The AWARE saga certainly deserves some commentary since it is a turning point in Singapore’s civil society.
As much as I feel that there is (finally) some slow emergence of civil society in our (un)democratic country through this, the fiasco is, arguably, unwarranted. In fact, the raucity of it is incited very much by the media. Was it necessary to stoke all these fervour for what besets the situation – an institutional shift in power?
The issue was about power struggle, much of it, if not all. It was about the unrelenting grips of the old guard on its position and the new guard’s lack of tactfulness and unorthodox ways of dealing with the media, their disregard for diplomacy perpetuated the initially ‘domestic’ issue into a national one. It’s a case of washing your dirty laundry in public.
Don’t be mistaken, I am not against women rights. Neither am I oblivious to the justifications each side put forth. The EXCO wanted to change the direction of AWARE, therefore taking up leadership responsibility – that’s what they say. The veterans felt unjustified in their forced relinquishment of power, arguing that their direction was inclusive, had never strayed and just merely changing with times. What baffles me is that, ostensibly, the EXCO took weeks to explain their reason for their actions and the old guard made it a point to highlight to the media on what began as an internal strife. The argument that the new guard made later, attacking the veterans for having sidetrack from AWARE’s rightful direction, was ostentatiously and blatantly weak.
Definitely, through the media we gained insights to this issue. And this exemplifies what a democratic country should be; where there’s civilian power. We do, and should have a say in these policies and be a watchdog for NGOs, and the media in turn, assumes the position of an overseer of civil society. What was glossed over was that this is an internal bickering, a case of mishandling of politics and differences of ideas within an organization. The media’s reporting, despite its pros, had done collateral damage. Its apparent bias reporting is one, newsworthy nonetheless. The spicing up of an internal struggle is second.
Well, I shouldn’t be so critical of the media, given that it was through it that some democracy has emerged in an undemocratic country. But this taste of ‘new democracy’ should not be overly emphasized. What really makes a society democratic is when civil society has the power to decide matters of the state – which we have little of. This AWARE saga has soberly reminded us that democracy is important and as Singaporeans, we should be empowered with our rights. The democracy that has emerged today is merely the tip of an iceberg.
In the aftermath of this upheaval, I am glad that the new guard has stated its stand on an ‘all-inclusive’ approach to women affairs. With the media spotlight now on AWARE, we can expect greater things, if anything at all.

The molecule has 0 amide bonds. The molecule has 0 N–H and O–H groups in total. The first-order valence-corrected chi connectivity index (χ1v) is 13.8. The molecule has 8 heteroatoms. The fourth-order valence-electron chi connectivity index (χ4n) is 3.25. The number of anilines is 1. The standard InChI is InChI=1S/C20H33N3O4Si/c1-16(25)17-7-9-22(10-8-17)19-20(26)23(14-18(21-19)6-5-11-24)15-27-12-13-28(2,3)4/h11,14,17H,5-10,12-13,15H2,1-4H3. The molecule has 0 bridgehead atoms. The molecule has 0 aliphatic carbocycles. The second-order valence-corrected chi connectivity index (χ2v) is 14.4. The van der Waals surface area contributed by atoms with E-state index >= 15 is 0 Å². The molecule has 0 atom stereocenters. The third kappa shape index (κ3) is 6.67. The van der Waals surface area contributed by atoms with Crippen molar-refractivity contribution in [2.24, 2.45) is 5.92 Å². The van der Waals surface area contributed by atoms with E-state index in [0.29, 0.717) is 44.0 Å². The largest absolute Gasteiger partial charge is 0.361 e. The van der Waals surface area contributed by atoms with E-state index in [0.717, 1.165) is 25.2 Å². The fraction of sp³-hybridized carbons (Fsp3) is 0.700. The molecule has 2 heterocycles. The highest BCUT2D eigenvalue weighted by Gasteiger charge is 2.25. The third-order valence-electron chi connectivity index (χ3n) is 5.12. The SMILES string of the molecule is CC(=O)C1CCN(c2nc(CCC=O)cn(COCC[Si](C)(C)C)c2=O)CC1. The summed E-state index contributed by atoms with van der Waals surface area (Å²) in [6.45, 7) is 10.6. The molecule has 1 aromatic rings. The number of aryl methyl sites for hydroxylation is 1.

Tng Ying Hui
A point to begin with, on the unwarranted slur on the character of plenty of young Singaporeans that Thio Su Mien made at her now infamous press conference. She was extremely concerned that somehow, that the moral fibre of young Singaporeans would be weakened if they come to believe that being gay, or supporting gay marriage ( civil partnership etc) is acceptable.
This is a terrible slur on everyone ( myself included) whose moral position starts off from the principle that we should reduce human suffering as far as possible, and that human freedom to act should be extended to the extent that it does not cause harm or suffering to others. To those who hold this view, homosexual relationships between consenting adults are considered to be less of a moral crisis than say, the continued existence of domestic violence or the many people who live in poverty in Singapore. Obviously, Thio Su Mien’s moral position is inspired by the writ of a holy text ( which considers homosexuality an abomination and a sin), and she’s perfectly entitled to her own views on this matter.
But of course it was not enough to slur everyone who does not adopt the same moral position as she does on homosexuality as being somewhat of lesser moral character. It was necessary to silence them.
It may be justifiable sometimes to take drastic action to silence strongly held moral views of your opponents. For example, we might say that on balance, it would be justified to stop virulent racists from speaking out at public rallies, when it is known that they advocate violence against a targeted minority. However, no matter of life or death was at issue here. Neither was there a real threat to the common social fabric that binds Singaporeans as a nation and as a community. If nothing else, this episode has demonstrated one devout religious group’s ability to divide the very diverse peoples that make up Singapore.
Therein lies the heart of the AWARE saga, and why so many Singaporeans ( young and old) have come forward to oppose the new Exco. It is because the new Exco represents the silencing of opposing viewpoints. That is the practical effect of taking over the best resourced women’s Non-Government Organisation in Singapore. And these people know it.
Finally should the vote of no confidence be successful, no one should pay heed to claims that the views of “social conservatives” have been somehow “silenced”. As far as I’m aware ( pun not intended), they will continue to be free to openly promote their socially conservative agenda. And they always have been. They will continue to peddle the line that secular organisations have been thoroughly infiltrated by the homosexual agenda; failing in part of course to recognise that it has been the very vocal opposition of social conservatives in Singapore that at least in part, has meant that homosexuals are unable to register their own societies with the Registrar of Societies to formally and openly represent their interests.
Koh Jie Kai